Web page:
Do your lilacs look like someone took a giant hole punch to their leaves? How about your rosebushes (left), green ash, or Virginia creeper? The first time I saw the precise circle of leaf missing from a leaf, I thought someone was playing a trick on me. It didn’t look at all like insect damage.
Grasshoppers and leaf-eating caterpillars tend to graze on the edges of the leaves, but the damage is irregular. Some leaves are barely touched while others are mere nubs, and the edges of the holes are wavy and random. These neatly cut circles were totally different.
It wasn’t until I became a Master Gardener that I learned what was munching in such a well-defined arc—leafcutter bees!
Since bees don’t eat plants, I hadn’t even considered that they would be responsible for the damage I was seeing. It turns out the leafcutter bees weren’t eating my lilacs. As solitary bees, these bees don’t gather together in a hive. Instead, each female burrows into a soft and pithy (and often rotting) plant stem (roses are one of their favorites) and hollows out a small chamber or tunnel in which to lay her eggs.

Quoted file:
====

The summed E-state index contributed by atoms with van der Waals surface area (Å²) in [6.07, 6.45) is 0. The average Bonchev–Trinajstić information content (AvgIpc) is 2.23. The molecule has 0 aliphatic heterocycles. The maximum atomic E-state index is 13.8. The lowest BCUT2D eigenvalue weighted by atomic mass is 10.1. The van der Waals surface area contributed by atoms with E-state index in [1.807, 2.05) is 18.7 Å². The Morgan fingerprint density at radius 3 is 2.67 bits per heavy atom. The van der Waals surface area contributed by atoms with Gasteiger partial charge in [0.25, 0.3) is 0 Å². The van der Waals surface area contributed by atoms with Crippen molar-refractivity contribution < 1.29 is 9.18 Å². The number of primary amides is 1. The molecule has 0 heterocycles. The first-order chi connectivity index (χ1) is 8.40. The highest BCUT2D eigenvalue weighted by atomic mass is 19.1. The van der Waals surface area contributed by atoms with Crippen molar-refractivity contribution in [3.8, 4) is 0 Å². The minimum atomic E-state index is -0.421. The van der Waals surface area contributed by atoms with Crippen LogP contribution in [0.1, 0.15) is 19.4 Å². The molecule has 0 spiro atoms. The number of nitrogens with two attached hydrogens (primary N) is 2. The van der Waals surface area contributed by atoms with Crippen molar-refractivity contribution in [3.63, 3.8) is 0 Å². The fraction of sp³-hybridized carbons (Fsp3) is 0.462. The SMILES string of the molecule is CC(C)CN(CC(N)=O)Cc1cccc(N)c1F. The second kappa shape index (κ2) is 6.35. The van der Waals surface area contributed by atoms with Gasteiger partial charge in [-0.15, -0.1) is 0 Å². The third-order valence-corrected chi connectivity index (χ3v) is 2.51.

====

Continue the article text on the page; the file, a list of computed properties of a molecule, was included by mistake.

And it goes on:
Inside the tunnel, the bee uses the leaves to make tiny compartments, much like a row of incubators. Each one is filled with nectar and pollen that will feed the developing larva inside. An egg is laid, the leaf is sealed, and the young bees develop in safety.
In spite of the damage they do, leafcutter bees are considered good guys. They’re an important native pollinator in the western United States. Unless they occur in great numbers, their leaf cutting is more a nuisance than a serious problem. Their tunnels rarely damage the plant, being in the center of the stem, away from the phloem and xylem. Even their sting is much milder than a honeybee or yellowjacket.
In the rare case where a plant is being defoliated, a shroud of cheesecloth or other fabric will keep the bees away. Spraying holds no benefit—the bee has cut and gone long before a pesticide can kill it. And with honeybee populations in decline, our native bees are more important than ever.
Leafcutter bee photo by Bernhard Plank, wikicommons